Black History program brings past to life

Published 12:00 am Saturday, February 5, 2011

By David Vitrano


RESERVE — Although she died nearly a century ago, Harriet Tubman appeared onstage at St. John Theatre in Reserve this week. Her appearance, however, was not met with shock or horror but instead with the undivided attention of the dozens of school children who witnessed the resurrection.

Of course, it was not the actual Harriet Tubman onstage, but the depth of dedication Baton Rouge resident Lola Adetona put into her portrayal might have convinced some otherwise.

Adetona has been portraying the Underground Railroad “conductor” for more than 20 years now, and she usually performs her one-woman show at schools and churches.

This performance was part of the theater’s Black History Month program, so she commanded the Reserve stage for students from John L. Ory, Our Lady of Grace, Lake Pontchartrain Elementary and St. Peter schools. Local residents had the chance to see the show at a special performance yesterday evening.

Adetona said she was inspired to do the show from reading about Tubman. From her readings, she pieced the story together.

The sparcely decorated stage lent to the mood of the show, and Adetona’s stooped posture and slow deliberate movements helped capture Tubman’s spirit. Her occasionally breaking into black spirituals such as “Oh, Freedom!” and “Motherless Child” added an air of authenticity. She truly brought to life a time in American history most students only read about in textbooks.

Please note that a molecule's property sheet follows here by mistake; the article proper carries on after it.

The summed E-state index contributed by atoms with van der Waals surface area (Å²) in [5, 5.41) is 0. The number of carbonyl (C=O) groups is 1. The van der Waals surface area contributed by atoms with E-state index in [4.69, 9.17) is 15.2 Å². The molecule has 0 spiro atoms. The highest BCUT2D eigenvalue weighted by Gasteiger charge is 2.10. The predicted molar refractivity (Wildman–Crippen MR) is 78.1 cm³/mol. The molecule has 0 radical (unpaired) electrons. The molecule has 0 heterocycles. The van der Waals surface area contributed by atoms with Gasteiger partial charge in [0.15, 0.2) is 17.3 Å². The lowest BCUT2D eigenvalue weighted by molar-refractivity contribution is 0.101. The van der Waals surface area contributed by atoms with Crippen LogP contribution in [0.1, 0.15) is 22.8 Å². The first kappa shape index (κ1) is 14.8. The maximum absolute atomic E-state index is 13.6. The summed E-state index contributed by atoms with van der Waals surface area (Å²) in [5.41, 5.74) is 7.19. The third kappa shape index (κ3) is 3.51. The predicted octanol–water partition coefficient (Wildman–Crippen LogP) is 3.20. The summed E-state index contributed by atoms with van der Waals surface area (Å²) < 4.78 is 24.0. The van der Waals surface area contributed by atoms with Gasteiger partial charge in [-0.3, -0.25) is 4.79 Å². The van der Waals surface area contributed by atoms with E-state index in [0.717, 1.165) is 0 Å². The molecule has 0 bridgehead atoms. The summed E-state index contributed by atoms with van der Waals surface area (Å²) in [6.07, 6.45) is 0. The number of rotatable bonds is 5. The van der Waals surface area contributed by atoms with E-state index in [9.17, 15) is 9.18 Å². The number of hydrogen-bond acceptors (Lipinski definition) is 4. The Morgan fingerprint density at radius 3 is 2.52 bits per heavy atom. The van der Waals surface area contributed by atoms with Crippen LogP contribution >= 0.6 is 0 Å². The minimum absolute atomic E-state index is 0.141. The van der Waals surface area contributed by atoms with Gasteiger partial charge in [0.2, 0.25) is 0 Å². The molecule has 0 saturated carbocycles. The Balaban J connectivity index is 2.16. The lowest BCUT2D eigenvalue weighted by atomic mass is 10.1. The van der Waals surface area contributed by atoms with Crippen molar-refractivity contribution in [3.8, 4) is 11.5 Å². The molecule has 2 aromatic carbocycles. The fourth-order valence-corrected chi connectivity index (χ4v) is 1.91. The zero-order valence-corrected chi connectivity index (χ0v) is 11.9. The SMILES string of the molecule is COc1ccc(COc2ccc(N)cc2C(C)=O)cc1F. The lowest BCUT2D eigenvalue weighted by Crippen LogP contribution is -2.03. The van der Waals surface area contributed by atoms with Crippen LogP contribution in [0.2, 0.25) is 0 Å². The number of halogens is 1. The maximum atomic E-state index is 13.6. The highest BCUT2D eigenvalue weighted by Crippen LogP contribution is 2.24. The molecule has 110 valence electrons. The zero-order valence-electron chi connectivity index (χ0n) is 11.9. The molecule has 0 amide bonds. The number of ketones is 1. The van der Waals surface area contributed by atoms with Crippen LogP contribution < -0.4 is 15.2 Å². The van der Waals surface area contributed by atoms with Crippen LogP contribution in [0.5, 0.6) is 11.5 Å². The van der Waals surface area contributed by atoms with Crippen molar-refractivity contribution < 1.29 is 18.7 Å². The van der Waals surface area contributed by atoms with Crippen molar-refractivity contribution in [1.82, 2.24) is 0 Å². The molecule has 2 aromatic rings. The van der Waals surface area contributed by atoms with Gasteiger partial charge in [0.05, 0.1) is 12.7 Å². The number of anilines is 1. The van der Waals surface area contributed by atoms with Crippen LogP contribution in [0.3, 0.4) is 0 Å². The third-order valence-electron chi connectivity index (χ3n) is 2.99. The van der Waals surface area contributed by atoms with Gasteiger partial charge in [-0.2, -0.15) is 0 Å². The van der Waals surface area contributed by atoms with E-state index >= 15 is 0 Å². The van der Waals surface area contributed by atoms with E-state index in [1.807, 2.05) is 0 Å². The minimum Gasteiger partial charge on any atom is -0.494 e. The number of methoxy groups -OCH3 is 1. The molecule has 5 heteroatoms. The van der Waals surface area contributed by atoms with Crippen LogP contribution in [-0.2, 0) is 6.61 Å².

Furthermore, Adetona’s practice of including the audience in the performance and allowing the students to ask questions, which she answered as Tubman, kept the young minds focused throughout the show.

Afterwards, Our Lady of Grace student Derell Gant praised the show, and Justin Warren, also of Our Lady of Grace, said, “It was very

historical. She really covered a lot of points.”

Our Lady of Grace teacher Leslie Arceneaux said the show was the first of a month of Black History Month activities the school has planned. She said each week the school will focus on a different topic such as movies, storytelling and careers. Students will also travel to the African-American Museum in New Orleans later this month.

“You have to learn where you came from,” said Arceneaux. “And (the students) have to be exposed to different things.”

Tubman, who was born into slavery in 1822, eventually helped hundreds of slaves escape to freedom on the Underground Railroad.